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Yearly Roundup – 1978

Posted by martinteller on January 3, 2013

The Cream of the Crop

Hi, I’m not dead.  I know it’s been a while since I reviewed anything.  Two or three times a year, I get a videogaming urge and so I’m getting it out of my system.  I expect to have a new review up tomorrow, Saturday at the latest.  In the meantime, I figured I’d drop one of these to fill the void.

Although there’s no 1978 films in my top 100, two are worth highlighting as sublime.  Bergman’s Autumn Sonata is one of his wonderful chamber dramas, with tense and brilliant performances by Ingrid Bergman and Liv Ullmann.  Criterion recently dropped a hint that they’ll be releasing this on Blu-Ray soon, definitely looking forward to that.  And Days of Heaven is Malick doing his Malick-y thing, melding gorgeous imagery with thoughtful narration… a transportative experience.

*

Slightly Less Creamy, But Still Tasty

Not much to put here, this is a pretty lightweight year for me.  I will say that Peter Greenaway did two of his best shorts in ’78.  A Walk Through H and Vertical Features Remake are both delightfully innovative, and add to the “Tulse Luper” mythology.  These two together can be seen as warmup for his conceptual monolith The Falls.

*

Also Love

Les Rendez-vous d’Anna

*

Varying Degrees of Like

36th Chamber of Shaolin
Alexandria…Why?
Animal House
The Deer Hunter
The Demon
Drunken Master
Empire of Passion
The Green Room
Halloween
Interiors
Invasion of the Body Snatchers
Joi Baba Felunath
Koko, a Talking Gorilla
Midnight Express
Spiritual Kung Fu
Straight Time
Superman: The Movie
The Tree of Wooden Clogs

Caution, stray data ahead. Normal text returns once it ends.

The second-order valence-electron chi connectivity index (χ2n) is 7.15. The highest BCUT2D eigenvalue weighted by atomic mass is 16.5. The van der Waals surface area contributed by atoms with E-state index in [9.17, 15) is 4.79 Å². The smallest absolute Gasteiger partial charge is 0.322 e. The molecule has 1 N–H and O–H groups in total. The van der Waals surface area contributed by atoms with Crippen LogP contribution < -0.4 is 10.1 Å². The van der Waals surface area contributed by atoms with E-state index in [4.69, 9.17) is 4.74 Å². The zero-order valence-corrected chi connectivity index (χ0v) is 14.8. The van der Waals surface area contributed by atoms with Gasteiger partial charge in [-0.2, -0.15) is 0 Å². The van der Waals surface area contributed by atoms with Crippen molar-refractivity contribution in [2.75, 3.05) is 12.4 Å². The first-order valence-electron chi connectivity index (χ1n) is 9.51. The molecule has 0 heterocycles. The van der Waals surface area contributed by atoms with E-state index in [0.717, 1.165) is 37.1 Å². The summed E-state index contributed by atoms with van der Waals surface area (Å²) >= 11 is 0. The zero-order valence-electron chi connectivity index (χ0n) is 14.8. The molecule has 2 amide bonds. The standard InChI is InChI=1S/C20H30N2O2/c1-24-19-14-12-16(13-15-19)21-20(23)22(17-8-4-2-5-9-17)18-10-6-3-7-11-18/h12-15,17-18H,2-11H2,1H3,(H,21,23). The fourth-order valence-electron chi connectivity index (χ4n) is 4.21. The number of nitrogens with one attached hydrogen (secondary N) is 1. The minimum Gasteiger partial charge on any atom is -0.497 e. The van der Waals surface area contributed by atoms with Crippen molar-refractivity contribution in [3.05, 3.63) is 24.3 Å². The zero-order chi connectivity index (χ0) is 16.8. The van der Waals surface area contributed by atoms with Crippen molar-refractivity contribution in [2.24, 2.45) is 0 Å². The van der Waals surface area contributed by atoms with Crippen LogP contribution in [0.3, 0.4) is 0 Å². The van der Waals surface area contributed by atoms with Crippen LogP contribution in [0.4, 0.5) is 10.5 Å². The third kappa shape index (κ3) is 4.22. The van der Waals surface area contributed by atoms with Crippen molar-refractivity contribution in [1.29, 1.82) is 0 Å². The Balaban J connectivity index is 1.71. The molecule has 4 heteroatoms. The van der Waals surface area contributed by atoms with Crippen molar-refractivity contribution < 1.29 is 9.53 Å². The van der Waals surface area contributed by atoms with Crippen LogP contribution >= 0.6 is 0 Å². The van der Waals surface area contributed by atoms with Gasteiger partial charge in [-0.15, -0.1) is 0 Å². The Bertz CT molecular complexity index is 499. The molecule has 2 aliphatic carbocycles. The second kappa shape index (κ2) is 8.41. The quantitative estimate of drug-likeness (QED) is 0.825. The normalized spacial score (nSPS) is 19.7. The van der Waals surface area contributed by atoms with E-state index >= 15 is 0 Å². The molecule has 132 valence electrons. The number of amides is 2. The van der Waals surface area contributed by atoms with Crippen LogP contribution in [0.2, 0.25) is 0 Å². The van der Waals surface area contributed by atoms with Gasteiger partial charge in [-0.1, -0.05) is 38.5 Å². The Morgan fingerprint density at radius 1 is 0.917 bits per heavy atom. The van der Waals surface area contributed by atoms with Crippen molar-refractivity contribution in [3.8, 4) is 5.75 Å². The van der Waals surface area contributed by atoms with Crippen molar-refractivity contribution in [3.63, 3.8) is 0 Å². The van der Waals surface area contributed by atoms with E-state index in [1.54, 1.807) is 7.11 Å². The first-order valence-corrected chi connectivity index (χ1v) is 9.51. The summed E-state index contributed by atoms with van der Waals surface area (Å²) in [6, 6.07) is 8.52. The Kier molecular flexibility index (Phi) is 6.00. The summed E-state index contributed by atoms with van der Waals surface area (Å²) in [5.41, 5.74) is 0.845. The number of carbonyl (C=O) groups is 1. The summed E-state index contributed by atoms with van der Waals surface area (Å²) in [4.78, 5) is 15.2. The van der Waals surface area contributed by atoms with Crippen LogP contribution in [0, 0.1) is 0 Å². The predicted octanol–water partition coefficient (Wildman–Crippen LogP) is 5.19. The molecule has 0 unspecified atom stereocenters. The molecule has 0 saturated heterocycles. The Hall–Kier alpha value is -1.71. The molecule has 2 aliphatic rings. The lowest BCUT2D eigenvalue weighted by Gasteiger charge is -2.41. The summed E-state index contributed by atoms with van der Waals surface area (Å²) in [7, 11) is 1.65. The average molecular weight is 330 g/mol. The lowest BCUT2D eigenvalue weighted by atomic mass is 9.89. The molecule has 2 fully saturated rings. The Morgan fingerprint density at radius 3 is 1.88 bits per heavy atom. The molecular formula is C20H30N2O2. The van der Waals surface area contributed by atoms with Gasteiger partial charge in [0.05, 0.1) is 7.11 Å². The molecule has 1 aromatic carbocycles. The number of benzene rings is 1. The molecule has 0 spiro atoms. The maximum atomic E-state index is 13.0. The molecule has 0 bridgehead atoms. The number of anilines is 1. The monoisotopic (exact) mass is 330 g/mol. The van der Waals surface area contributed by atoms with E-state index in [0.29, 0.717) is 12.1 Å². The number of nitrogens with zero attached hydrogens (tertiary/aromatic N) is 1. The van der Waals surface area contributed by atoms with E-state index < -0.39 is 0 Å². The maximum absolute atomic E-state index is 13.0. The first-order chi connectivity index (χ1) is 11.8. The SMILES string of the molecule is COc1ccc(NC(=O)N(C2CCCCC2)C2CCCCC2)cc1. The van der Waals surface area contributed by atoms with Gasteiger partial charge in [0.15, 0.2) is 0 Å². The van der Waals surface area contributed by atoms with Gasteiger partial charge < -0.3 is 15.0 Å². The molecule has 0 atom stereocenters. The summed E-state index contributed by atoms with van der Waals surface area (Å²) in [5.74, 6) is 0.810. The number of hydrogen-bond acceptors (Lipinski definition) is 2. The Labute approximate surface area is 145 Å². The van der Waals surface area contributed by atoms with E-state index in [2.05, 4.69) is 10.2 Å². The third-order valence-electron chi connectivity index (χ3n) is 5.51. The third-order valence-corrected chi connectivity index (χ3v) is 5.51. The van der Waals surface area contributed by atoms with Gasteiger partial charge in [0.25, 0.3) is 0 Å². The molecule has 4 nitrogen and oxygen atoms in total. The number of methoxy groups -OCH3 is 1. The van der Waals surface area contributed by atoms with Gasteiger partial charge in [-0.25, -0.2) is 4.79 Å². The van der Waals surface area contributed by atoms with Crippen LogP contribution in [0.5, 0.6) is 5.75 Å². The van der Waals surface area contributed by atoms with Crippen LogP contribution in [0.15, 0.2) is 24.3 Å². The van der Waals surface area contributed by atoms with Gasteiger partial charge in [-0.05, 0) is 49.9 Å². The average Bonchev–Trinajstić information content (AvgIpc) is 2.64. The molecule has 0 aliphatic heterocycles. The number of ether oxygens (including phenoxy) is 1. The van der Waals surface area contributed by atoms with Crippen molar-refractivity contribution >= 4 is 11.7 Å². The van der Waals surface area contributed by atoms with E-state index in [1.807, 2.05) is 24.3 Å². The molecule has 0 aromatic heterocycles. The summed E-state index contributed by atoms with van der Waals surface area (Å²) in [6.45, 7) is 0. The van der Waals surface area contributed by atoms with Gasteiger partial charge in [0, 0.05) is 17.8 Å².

*

Varying Degrees of Hate

Attack of the Killer Tomatoes
Faces of Death
I Spit on Your Grave
Piranha

*

Some Notable Films In The Middle

Dawn of the Dead
Gates of Heaven
Grease
I Wanna Hold Your Hand
In a Year of 13 Moons
Our Hitler
The Rutles: All You Need Is Cash

*

Uncharted Territory

The 5 Deadly Venoms, Blue Collar, The Boys from Brazil, The Brides Are Coming, The Buddy Holly Story, La Cage aux folles, California Suite, Coming Home, The Driver, Every Which Way But Loose, Force 10 from Navarone, Foul Play, Game of Death, Hi no tori, The Last Waltz, My Way Home, Perceval le Gallois, Pretty Baby, Revenge of the Pink Panther, Sgt. Pepper’s Lonely Hearts Club Band, Watership Down

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7 Responses to “Yearly Roundup – 1978”

  1. JamDenTel, said

    Rewatching Animal House, I confess I don’t TOTALLY understand its status as a classic. I feel like the Animal House cult is based more on nostalgia–while The Blues Brothers is a more timeless film (and a much better one, too).

    Watership Down is pretty effective. That’s about all I can say about this year.

    • I loved Animal House as a kid, but it doesn’t hold up very well as an adult. A lot of the humor is pretty juvenile, and not in a good Airplane way.

      I like the Watership Down book, maybe I should see the movie.

  2. I’m looking forward to seeing Autumn Sonata – hoping to catch up on Bergman’s work this year after I was blown away by Through A Glass Darkly on a classics marathon in 2012. Nice write up.

  3. Carson said

    Ooh boy, you gotta see The Last Waltz. It has it’s problems (especially if you’re a fan of the Band) and it’s certainly no “Stop Making Sense” but it’s pretty much a necessity as far as concert films go.
    Also, The Driver is a pretty good car flick.

    • So what if you’re NOT a fan of The Band? Because that’s what has been holding me back.

      • Carson said

        Welp, The Last Waltz was my introduction to the Band and I became an obsessive afterward, so I’d say it’s safe harbor if you’re one of the uninitiated (although, if you are decidedly not a fan of the Band, you probably just flat out don’t need to see it, but also – what’s wrong with you???). A friend gave it to me and I was enough of a Neil Young fan to at least go as far as his performance. The performances vary in quality and Scorsese seems to be sneaking in a narrative about how Robbie Robertson is the greatest performer in the world, but I really do think it’s one of the greats. As a musical introduction it’s fabulous, as a film it’s very good.

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